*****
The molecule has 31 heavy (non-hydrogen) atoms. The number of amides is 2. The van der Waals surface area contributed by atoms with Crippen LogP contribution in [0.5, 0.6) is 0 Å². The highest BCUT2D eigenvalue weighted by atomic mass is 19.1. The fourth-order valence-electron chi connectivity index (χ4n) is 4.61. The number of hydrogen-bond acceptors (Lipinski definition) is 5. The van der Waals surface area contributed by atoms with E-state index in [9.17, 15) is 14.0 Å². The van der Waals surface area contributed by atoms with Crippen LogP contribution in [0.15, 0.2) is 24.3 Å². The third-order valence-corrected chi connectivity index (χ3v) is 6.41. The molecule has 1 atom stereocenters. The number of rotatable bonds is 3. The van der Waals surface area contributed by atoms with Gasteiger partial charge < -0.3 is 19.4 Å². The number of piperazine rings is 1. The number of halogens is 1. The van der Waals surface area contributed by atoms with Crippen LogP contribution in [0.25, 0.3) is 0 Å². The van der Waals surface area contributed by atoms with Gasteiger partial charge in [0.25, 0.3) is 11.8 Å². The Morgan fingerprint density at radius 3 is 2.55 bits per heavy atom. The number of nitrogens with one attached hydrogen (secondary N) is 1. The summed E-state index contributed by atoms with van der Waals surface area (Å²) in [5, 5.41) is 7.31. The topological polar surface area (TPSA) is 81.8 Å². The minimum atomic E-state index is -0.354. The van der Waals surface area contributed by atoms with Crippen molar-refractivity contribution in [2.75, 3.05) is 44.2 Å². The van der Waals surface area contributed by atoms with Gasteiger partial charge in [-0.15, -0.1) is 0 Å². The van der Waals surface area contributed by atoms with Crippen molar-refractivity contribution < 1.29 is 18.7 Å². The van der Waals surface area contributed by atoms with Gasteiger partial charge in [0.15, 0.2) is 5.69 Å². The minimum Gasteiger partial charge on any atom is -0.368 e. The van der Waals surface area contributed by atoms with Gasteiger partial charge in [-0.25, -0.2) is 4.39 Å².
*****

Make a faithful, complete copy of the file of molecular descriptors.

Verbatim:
The molecule has 31 heavy (non-hydrogen) atoms. The number of amides is 2. The van der Waals surface area contributed by atoms with Crippen LogP contribution in [0.5, 0.6) is 0 Å². The highest BCUT2D eigenvalue weighted by atomic mass is 19.1. The fourth-order valence-electron chi connectivity index (χ4n) is 4.61. The number of hydrogen-bond acceptors (Lipinski definition) is 5. The van der Waals surface area contributed by atoms with E-state index in [9.17, 15) is 14.0 Å². The van der Waals surface area contributed by atoms with Crippen LogP contribution in [0.15, 0.2) is 24.3 Å². The third-order valence-corrected chi connectivity index (χ3v) is 6.41. The molecule has 1 atom stereocenters. The number of rotatable bonds is 3. The van der Waals surface area contributed by atoms with Gasteiger partial charge < -0.3 is 19.4 Å². The number of piperazine rings is 1. The number of halogens is 1. The van der Waals surface area contributed by atoms with Crippen LogP contribution in [0.25, 0.3) is 0 Å². The van der Waals surface area contributed by atoms with Gasteiger partial charge in [0.25, 0.3) is 11.8 Å². The Morgan fingerprint density at radius 3 is 2.55 bits per heavy atom. The number of nitrogens with one attached hydrogen (secondary N) is 1. The summed E-state index contributed by atoms with van der Waals surface area (Å²) in [5, 5.41) is 7.31. The topological polar surface area (TPSA) is 81.8 Å². The minimum atomic E-state index is -0.354. The van der Waals surface area contributed by atoms with Crippen molar-refractivity contribution in [2.75, 3.05) is 44.2 Å². The van der Waals surface area contributed by atoms with Gasteiger partial charge in [-0.15, -0.1) is 0 Å². The van der Waals surface area contributed by atoms with Crippen molar-refractivity contribution < 1.29 is 18.7 Å². The van der Waals surface area contributed by atoms with Gasteiger partial charge in [0.15, 0.2) is 5.69 Å². The minimum Gasteiger partial charge on any atom is -0.368 e. The van der Waals surface area contributed by atoms with Gasteiger partial charge in [-0.25, -0.2) is 4.39 Å².